....plus (spoiler alert) an offer too good to miss
We took delivery of some amazingly crisp & fresh IPAs from Wicked Weed last week. For reasons we’re still working out, they arrived with less time than we thought before the best-before date kicks in. Nothing too unusual there for those that know the challenges of importing beer.
What’s unusual is that these beers have a 75-day shelf-life. Having personally bought some, I can testify that these are some of the most balanced, tastiest and quality-led IPAs in the UK right now. However, the question was asked whether we should discount them by 50% to shift them before they ‘expire’.
So, onwards to my latest blog on the subject of ‘Commercial Freshness’.
First things first - every batch, every situation and every beer is different. I’d never blindly apply the same freshness logic to all beers and many are, IMHO, knackered way before the date on the bottle.
This also isn’t going to be an encyclopaedic analysis of the subject. I’m going to use Lieutenant Dank by Wicked Weed as my case study and want to share the thoughts of the BottleShop team for us all to consider.
The first commercial reality was sending the beers out to our wholesale customers. We quickly found that there was very little appetite to have beers with only a few weeks left before the looming BBE - even when they knew this was a 75-day date. So, we’re in a position with a STUNNING beer, still comfortably within the boundaries set by the brewery that’s been cold its entire life that we can’t sell. Though I wholeheartedly understand the reaction, it’s a clear indication about the state of the UK market when it comes to consumer and retail confidence in fresh beer.
No matter how much we think we’re progressing, we’re still not far from the bad-old-days of one year dates on bottle-conditioned IPAs. Until we get more refrigeration, and more beers that need refrigeration, then we’ll never evolve. Without stores taking on this challenge, we’ll all be drinking beer designed to survive compromise. This isn’t good.
I didn’t agree that we should discount the beer in our bars. We decided to create an in-store display that celebrates the 75-day date. Once we pass the date, we’ll offer a small discount but will still have huge confidence in selling the beer given we’ve refrigerated it all its life. These cans will still be massively better than the imported IPAs in our UK supermarkets. We also have no legal obligation to stop selling the beer as it’s ‘best before’ not ‘use by’. It’s really important to understand that the word ‘best’ in ‘best before’ is hugely subjective and very contextual. A baker could argue that their bread is ‘best’ whilst still warm. Their ‘best before’ could be within 30 minutes of coming out the oven and ‘still lovely’ would be end of day. We all know sourdough bread lasts for days and is still hugely useable - arguably better for toasting when older. I’m not promoting a world where we all have to eat still-warm bread but it’s clear with this industry that there’s texture within the issue of freshness that’s massively lacking with beer.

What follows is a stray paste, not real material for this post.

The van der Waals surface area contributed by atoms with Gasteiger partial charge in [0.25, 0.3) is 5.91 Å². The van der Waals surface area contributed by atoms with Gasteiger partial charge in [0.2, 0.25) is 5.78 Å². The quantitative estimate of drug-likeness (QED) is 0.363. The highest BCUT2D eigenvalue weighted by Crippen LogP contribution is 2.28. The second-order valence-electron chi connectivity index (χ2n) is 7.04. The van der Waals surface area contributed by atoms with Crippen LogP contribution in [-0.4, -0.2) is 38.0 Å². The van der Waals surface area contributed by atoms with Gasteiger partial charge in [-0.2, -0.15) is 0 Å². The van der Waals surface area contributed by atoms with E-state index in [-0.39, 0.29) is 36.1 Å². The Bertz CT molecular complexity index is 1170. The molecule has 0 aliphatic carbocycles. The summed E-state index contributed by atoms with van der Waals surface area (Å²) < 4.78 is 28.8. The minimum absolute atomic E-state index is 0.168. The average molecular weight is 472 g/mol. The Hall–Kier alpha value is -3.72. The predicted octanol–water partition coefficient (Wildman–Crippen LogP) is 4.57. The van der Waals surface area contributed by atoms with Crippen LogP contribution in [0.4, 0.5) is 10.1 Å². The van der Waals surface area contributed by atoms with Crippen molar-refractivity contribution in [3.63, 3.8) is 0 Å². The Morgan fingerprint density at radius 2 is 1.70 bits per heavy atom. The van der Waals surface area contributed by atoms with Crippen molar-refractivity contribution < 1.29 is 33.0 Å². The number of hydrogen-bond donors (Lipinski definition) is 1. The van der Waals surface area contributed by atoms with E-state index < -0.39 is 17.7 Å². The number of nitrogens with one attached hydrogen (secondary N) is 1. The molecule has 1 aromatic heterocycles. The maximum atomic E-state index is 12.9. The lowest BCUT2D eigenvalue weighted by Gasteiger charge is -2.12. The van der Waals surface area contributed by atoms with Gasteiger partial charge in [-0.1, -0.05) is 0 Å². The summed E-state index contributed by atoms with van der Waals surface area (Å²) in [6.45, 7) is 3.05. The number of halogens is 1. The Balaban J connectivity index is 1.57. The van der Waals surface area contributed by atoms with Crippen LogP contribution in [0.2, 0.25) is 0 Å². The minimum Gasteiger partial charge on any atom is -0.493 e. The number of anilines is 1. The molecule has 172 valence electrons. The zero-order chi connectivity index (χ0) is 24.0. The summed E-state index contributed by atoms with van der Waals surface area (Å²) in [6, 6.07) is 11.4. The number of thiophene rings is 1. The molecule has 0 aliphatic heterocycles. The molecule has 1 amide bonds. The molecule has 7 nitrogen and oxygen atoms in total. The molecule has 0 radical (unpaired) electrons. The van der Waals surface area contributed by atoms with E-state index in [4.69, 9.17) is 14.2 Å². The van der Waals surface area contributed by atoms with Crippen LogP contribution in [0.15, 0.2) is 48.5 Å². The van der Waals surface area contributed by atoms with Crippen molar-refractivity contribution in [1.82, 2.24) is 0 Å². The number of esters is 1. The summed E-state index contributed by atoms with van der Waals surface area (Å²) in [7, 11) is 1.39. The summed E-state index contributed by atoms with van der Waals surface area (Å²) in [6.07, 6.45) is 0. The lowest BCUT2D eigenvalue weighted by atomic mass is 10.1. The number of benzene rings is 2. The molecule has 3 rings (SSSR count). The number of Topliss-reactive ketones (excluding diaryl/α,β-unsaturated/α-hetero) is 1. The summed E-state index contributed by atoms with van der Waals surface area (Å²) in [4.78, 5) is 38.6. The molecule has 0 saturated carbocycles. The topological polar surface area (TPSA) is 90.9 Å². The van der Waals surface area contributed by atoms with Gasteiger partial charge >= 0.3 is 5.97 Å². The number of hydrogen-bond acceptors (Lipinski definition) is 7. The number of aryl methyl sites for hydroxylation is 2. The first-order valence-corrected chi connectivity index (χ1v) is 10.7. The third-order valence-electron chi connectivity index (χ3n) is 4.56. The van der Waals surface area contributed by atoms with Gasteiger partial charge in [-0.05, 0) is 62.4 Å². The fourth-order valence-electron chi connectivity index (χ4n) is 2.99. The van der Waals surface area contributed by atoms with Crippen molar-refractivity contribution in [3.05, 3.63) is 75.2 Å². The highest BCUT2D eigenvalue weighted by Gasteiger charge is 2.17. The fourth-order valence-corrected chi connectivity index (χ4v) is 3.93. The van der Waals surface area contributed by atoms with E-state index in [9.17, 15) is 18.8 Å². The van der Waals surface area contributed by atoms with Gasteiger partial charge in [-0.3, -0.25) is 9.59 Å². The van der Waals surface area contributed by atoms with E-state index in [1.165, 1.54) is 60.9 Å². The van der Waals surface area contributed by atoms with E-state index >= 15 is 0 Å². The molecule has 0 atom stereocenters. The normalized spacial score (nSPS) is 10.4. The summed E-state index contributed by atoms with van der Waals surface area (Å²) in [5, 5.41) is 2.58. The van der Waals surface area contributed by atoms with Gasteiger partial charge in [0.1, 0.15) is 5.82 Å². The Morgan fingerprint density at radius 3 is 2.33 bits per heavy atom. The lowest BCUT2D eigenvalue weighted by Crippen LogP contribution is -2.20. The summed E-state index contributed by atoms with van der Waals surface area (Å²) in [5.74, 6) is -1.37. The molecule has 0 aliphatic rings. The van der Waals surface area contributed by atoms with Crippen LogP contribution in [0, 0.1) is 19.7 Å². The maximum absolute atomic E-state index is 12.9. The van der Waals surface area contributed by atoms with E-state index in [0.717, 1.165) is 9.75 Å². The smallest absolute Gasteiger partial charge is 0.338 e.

So, Lieutenant Dank is still going to be hugely enjoyable after the 75-day ‘fresh from the oven’ period. However, we need our customers to understand this and, as we’re continuing to find, there is inadequate language in the beer industry around the issues of value and freshness. It’s the reason we talked about #4KBeer, #FreshlyLanded, #WorldClassBeer and #ColdChain throughout our successful Crowdcube campaign. We had to create the language to discuss new levels of quality the UK hadn’t experienced before.
So, we’ve got 40 cases of these beers that are a ticking time-bomb for us. We know the beer is SUPERB. Our staff are drinking them, the customers buying them are overjoyed - but without the support of the industry, social-media users and customers, we will end up destroying this beer. As a general plea to you all, please open your minds to the idea that a shop or bar that’s offering you the opportunity to drink crazy-fresh beer that’s nearing a very contextual date on its label (that’s a legal requirement wine and cider don’t have) is something to get excited about. Please push the boundaries, embrace the choice we’re offering otherwise the alternative is going back to a safer, more compromised world - something I don’t think anyone really wants.
Try the beer for yourself here.